What's in a Name? On China's Search for Socialist Advertising
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What’s in a Name?
On China’s Search for Socialist Advertising
Abstract

This article presents a historical review of China’s rhetorical efforts in the last two decades to adapt advertising to its socialist context. It focuses on four major Chinese discourses, including the discourse in the late 1970s and early 1980s to legitimize advertising in the socialist state, the discourse on socialist advertising with Chinese characteristics, the discourse on learning from Western advertising, and the discourse on the negative social effects of advertising. The author argues that, though the Chinese rhetoric does not make a strong case for socialist advertising, it nevertheless serves as a sensitive barometer of Chinese advertising regulatory policies and thus holds significant implications for advertising practice in China.

Introduction

Modern advertising in the United States emerged at the end of the 19th century as a result of large-scale industrialization and urbanization (Pope, 1983; Norris, 1980). So, to a certain extent, it is safe to say that advertising is a product of capitalism, and its philosophical roots can be found in the idea system of classical liberalism and its major economic institution, the market system (Rotzoll & Haefner, 1996, p. 30).

In the last two decades, as part of the globalization process, transnational companies and advertising agencies, which are largely headquartered in the West, have been actively expanding their operation in developing countries (Mattelart, 1991; Kim, 1995). As most of the developing countries differ dramatically from their Western counterparts in terms of their economic, social, and cultural heritage, presumably their institutionalization of advertising differs, too. In such a case, we have to wonder: How do developing countries adapt advertising to the local context? To what extent does advertising in these countries differ from its Western counterpart? Or, has the rapid global expansion of capitalism successfully scattered the seeds of classical liberalism around and consequently made the local environment accommodating for the development of Western-style advertising?

As an endeavor to answer these questions, this article will present a historical review of China’s rhetorical efforts in the last two decades to adapt advertising to its socialist context. More specifically, after a brief introduction to the general development of Chinese advertising since 1979, the article will focus on four major Chinese discourses, including the discourse in the late 1970s and early 1980s to legitimize advertising in the socialist state, the discourse on socialist advertising with Chinese characteristics, the discourse on learning from Western advertising, and the discourse on the negative social effects of advertising. It is the author’s argument that, though the Chinese rhetoric does not make a strong case for socialist advertising, it nevertheless serves as a sensitive barometer of Chinese advertising regulatory policies and thus holds significant implications for advertising practice in China.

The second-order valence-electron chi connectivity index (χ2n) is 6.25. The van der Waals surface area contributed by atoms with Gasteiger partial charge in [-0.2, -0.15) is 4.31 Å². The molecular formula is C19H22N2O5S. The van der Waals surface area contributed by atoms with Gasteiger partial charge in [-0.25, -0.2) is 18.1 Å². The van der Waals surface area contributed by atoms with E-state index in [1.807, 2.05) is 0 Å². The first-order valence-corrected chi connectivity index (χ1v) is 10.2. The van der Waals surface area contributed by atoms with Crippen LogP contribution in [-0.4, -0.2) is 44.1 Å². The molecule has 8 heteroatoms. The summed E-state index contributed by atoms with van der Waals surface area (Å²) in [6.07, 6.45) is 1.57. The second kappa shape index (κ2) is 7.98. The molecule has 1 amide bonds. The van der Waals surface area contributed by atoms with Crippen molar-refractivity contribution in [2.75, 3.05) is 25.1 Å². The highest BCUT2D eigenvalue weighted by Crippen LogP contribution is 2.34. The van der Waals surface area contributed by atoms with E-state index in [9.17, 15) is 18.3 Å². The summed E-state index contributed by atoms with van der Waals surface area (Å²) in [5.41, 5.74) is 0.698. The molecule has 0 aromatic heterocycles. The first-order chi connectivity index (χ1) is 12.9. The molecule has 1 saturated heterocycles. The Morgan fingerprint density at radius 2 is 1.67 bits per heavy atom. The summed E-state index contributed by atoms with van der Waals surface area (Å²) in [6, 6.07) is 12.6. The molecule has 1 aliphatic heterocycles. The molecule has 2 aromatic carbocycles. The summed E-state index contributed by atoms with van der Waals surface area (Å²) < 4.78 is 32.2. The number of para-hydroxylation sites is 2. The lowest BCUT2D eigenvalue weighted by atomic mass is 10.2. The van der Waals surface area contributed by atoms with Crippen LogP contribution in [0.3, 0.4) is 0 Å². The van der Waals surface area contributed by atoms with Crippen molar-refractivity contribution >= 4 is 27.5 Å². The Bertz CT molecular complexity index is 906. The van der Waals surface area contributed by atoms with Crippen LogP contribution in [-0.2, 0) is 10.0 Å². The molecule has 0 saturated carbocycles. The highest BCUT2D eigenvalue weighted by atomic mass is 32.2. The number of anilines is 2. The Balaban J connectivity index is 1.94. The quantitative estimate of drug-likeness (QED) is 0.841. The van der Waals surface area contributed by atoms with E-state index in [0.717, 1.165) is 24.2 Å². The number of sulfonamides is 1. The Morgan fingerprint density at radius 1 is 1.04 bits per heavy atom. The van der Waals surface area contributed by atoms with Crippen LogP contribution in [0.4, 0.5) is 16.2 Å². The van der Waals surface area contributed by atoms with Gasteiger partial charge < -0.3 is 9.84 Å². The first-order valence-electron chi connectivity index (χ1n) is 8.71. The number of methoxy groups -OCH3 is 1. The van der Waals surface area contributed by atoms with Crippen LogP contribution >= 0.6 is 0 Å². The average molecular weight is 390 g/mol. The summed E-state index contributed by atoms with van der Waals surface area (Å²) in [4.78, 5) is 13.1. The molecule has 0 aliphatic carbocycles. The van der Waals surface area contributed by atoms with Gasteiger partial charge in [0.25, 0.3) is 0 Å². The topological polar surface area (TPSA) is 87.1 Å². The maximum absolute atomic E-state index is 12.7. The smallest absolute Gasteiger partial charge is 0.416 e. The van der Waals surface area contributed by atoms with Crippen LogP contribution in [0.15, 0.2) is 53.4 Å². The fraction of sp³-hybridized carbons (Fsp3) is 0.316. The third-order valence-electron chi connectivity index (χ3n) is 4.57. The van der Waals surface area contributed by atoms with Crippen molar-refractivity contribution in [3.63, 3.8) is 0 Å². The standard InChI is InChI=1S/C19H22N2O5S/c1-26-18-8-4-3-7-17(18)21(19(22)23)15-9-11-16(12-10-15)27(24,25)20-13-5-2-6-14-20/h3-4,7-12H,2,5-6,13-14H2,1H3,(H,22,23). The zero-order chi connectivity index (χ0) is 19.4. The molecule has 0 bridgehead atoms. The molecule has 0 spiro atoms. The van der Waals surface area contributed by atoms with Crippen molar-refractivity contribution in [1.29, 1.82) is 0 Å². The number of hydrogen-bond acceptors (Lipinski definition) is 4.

The General Development of Chinese Advertising Since 1979

Modern advertising emerged in China in the late 19th century. Introduced by Westerners, Chinese advertising at that time primarily facilitated foreign businesses to promote their products in big cities and thus bore a strong colonial birthmark (Wang, 1997). The 1930s is said to be the “old golden time” of Chinese advertising (Xu, 1989). After the Chinese Communist Party came into power in 1949, the socialist state tolerated the existence of advertising but intentionally restrained and minimized its role in the Chinese economy (Chen, 1997). During the Cultural Revolution, which lasted from 1966 to 1976, advertising completely disappeared from the Chinese media because the Chinese radicals believed that “advertising is a necessary evil for the capitalist countries caused by overproduction and under-consumption” (Chu, 1982, p. 40).

Advertising was reintroduced into China in 1979 as part of the Chinese government’s plan to reorient its economy and has been developing rapidly since then. Especially after 1992, as China formally embraced “a socialist market economy with Chinese characteristics,” Chinese advertising has become one of the fastest growing industries in the country. In terms of global advertising spending, China ranked 36th in 1990 and jumped to ninth in 1997 (Song & Wong, 1998). In 1979, there were only a dozen Chinese advertising firms; by 2001, there were 78,339 advertising companies in China, with a total turnover of more than 9.6 billion...